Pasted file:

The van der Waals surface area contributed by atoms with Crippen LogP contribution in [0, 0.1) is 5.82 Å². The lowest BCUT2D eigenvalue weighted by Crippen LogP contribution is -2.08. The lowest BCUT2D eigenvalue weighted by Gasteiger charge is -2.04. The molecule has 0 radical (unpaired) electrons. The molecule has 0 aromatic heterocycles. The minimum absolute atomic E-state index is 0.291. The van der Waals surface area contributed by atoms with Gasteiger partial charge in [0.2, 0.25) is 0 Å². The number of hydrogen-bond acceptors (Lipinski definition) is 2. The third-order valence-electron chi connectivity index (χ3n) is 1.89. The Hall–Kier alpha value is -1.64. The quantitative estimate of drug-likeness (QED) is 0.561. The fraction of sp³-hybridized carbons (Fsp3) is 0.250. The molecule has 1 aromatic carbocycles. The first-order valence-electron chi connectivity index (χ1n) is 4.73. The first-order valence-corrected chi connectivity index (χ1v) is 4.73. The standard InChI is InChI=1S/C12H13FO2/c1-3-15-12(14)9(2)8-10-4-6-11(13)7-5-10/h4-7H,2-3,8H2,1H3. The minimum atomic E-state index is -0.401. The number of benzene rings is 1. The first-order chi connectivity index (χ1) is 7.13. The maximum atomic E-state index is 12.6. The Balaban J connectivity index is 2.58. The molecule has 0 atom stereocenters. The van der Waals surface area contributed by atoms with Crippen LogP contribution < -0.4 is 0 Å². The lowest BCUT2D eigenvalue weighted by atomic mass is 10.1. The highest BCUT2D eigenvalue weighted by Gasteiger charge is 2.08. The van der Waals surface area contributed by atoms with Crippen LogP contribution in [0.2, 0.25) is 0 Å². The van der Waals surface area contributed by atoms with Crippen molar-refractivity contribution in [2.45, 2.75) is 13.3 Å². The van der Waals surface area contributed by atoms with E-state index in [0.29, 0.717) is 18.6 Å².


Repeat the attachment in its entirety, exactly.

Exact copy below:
The van der Waals surface area contributed by atoms with Crippen LogP contribution in [0, 0.1) is 5.82 Å². The lowest BCUT2D eigenvalue weighted by Crippen LogP contribution is -2.08. The lowest BCUT2D eigenvalue weighted by Gasteiger charge is -2.04. The molecule has 0 radical (unpaired) electrons. The molecule has 0 aromatic heterocycles. The minimum absolute atomic E-state index is 0.291. The van der Waals surface area contributed by atoms with Gasteiger partial charge in [0.2, 0.25) is 0 Å². The number of hydrogen-bond acceptors (Lipinski definition) is 2. The third-order valence-electron chi connectivity index (χ3n) is 1.89. The Hall–Kier alpha value is -1.64. The quantitative estimate of drug-likeness (QED) is 0.561. The fraction of sp³-hybridized carbons (Fsp3) is 0.250. The molecule has 1 aromatic carbocycles. The first-order valence-electron chi connectivity index (χ1n) is 4.73. The first-order valence-corrected chi connectivity index (χ1v) is 4.73. The standard InChI is InChI=1S/C12H13FO2/c1-3-15-12(14)9(2)8-10-4-6-11(13)7-5-10/h4-7H,2-3,8H2,1H3. The minimum atomic E-state index is -0.401. The number of benzene rings is 1. The first-order chi connectivity index (χ1) is 7.13. The maximum atomic E-state index is 12.6. The Balaban J connectivity index is 2.58. The molecule has 0 atom stereocenters. The van der Waals surface area contributed by atoms with Crippen LogP contribution < -0.4 is 0 Å². The lowest BCUT2D eigenvalue weighted by atomic mass is 10.1. The highest BCUT2D eigenvalue weighted by Gasteiger charge is 2.08. The van der Waals surface area contributed by atoms with Crippen LogP contribution in [0.2, 0.25) is 0 Å². The van der Waals surface area contributed by atoms with Crippen molar-refractivity contribution in [2.45, 2.75) is 13.3 Å². The van der Waals surface area contributed by atoms with E-state index in [0.29, 0.717) is 18.6 Å².